September 19, 2019
Strong winds continue to hamper fishing. While fish were moving into the river systems, warmer temperatures this week may slow the action. Those fishing the inland lakes have reported fair to good bass action and pike were starting to bite.
All anglers 17 years of age and older are required to have a fishing license.
Copper Harbor: Anglers caught a couple splake when trolling body baits, small spoons or drifting natural baits however most were sub-legal.
Keweenaw Bay: Splake and salmon were being caught and a few lake trout were caught in Huron Bay when the weather permits. Traverse Bay was producing some lake trout and salmon in shallower water.
Marquette: Had no updates due to weather conditions. Anglers were starting to see a few salmon in the rivers. Chinook were caught in the Dead and the Carp Rivers while coho were in the Carp and Chocolay Rivers. Overall numbers were low for how many anglers were trying. Most were using spinners, worms or spawn. With another warm-up this week, it will be a couple more weeks before large numbers of fish move up into the river.
Little Bay De Noc: Fewer walleye catches were reported as the action was spotty at best along the reefs at Kipling, south of the Ford River near the “Fingers” and near Round Island. Near Kipling, anglers were still working the weed beds when trolling, drifting or jigging crawlers or stick baits. In the southern waters, most were trolling stick baits or a crawler harness in 10 to 25 feet along the “Humps”. Perch catches were down, however the better action was near Kipling with crawlers or minnows in 8 to 20 feet. Good smallmouth action at Garth Point in 4 to 10 feet, Butler Island in 3 to 6 feet and from Hunters Point to Squaw Point in 8 to 14 feet when casting plastics along the weed lines and rocky points. Although few anglers were targeting pike, many were caught throughout the bay.
Manistique River: Salmon numbers in the river were still quite low but fish were caught. Boat anglers trolled the river channels with rapalas or drift and cast at the staging areas. The area below the spill-over was fished the most by shore anglers casting skein in the pools. The area at the “Bass Hole” had shore anglers and although few salmon catches were reported, several nice brown trout were caught in the area. No pink salmon to report. The weather has been all over the place and the water is still quite warm. Hopefully more fish will move in soon.
Munising: The few boats out reported slow fishing with only a couple coho caught. Shore fishing was slow at the Anna River with very few coho and splake caught.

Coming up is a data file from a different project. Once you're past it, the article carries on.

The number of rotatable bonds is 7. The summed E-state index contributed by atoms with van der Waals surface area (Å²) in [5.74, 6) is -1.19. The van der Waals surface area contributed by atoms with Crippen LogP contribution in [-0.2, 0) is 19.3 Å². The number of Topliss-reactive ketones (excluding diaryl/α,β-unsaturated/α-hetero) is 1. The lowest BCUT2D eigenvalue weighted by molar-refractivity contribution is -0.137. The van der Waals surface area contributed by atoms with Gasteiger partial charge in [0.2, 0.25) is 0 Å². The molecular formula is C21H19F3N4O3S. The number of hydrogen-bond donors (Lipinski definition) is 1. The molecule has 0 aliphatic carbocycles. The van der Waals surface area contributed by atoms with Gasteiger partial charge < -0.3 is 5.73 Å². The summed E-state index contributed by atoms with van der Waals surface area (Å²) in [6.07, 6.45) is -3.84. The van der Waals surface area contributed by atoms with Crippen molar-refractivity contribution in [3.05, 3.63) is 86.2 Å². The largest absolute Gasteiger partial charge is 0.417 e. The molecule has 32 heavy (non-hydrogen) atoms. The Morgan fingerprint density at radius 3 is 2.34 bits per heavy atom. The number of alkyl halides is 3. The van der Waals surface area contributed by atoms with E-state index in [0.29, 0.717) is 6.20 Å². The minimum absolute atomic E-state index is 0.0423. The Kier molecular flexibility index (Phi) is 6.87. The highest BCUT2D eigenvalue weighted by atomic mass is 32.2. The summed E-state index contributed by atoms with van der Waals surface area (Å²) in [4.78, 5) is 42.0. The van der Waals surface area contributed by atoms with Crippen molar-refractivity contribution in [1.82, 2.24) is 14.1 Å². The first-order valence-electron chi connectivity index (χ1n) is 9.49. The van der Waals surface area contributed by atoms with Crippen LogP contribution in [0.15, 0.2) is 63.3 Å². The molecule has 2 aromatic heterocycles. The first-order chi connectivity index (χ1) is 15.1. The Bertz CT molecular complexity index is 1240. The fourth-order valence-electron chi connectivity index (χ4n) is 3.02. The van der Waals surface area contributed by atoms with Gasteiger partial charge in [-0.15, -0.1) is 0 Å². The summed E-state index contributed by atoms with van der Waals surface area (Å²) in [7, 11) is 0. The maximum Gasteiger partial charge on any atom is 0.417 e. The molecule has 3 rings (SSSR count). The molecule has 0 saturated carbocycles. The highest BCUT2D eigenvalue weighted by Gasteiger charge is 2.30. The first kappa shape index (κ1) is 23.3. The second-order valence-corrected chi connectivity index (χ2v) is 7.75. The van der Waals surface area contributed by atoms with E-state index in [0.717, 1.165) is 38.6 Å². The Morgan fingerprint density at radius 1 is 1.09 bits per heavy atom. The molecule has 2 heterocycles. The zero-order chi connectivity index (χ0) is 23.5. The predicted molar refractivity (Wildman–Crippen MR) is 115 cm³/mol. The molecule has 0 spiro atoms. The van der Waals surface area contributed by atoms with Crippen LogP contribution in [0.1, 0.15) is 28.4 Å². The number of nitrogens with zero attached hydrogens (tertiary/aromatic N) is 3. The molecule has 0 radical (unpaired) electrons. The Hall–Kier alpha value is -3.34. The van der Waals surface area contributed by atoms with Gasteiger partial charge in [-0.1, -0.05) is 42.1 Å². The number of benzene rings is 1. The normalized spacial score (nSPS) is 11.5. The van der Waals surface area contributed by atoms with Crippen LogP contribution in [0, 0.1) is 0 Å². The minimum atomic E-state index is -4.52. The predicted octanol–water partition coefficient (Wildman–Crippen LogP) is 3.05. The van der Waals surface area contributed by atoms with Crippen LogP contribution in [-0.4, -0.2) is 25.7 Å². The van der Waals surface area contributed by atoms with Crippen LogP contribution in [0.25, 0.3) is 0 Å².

Grand Marais: Did not have much activity. The few fishing the mouth of the Sucker River had no luck.
Two Hearted River: Salmon catches were slow though a few fish were picked up near the mouth on Lake Superior. Only a couple fish were caught in the river using spawn or silver spinners. Water temperature was still in the mid-50’s. We need north winds and cooler temperatures.
Drummond Island: Fair catches of yellow perch were taken from Scott Bay in 14 to 18 feet and between Peck Island and Rutland Island with shiners and worms.
Detour: When they can get out, boat anglers should continue to catch Atlantic, Chinook and pink salmon near the Detour Reef and lighthouse. Try 80 to 100 feet. Salmon were caught on flashers and spin-glo’s near Fry Pan Island.
Cedarville and Hessel: There was fair yellow perch fishing at Connors Point and Shepard Bay when slow trolling and casting into the weed beds with shiners and worms in 6 to 8 feet. Both large and smallmouth bass were hitting chrome spinners in Shepard Bay in the early morning or evening. Those fishing from the platforms on Hill Island Road caught rock bass, sunfish or smallmouth bass. For Hessel, a good number of splake were caught in the marina. Fish were hitting on both natural and artificial spawn. Splake are moving into the finger docks and were caught when jigging spawn bags off the weed beds in 6 to 8 feet. One mile east of the Hessel Marina, walleye were caught at the Les Cheneaux Club Cut that connects Mackinaw Bay with Snows Channel. Try drift fishing with a crawler harness or trolling a black and chrome stick bait in 4 to 8 feet in the early morning or late evening.
Fishing Tip: Finding monster muskie in the fall
Known as “the fish of a thousand casts,” the muskellunge can be a tough species to target. Have you always wanted to catch a big one? Check out this tip to try the next time you head out.
Consider when you’re out on the water focusing your efforts on the corners or inside turns of the lake(s) you’re fishing. These spots consist of bends in the bottom that cause a slight point to form. Muskie will often hide out in these spots, especially if it puts them close to deeper water, excellent cover, and access to food.
Want even more information on fishing for muskellunge? Check out their page on the DNR’s website.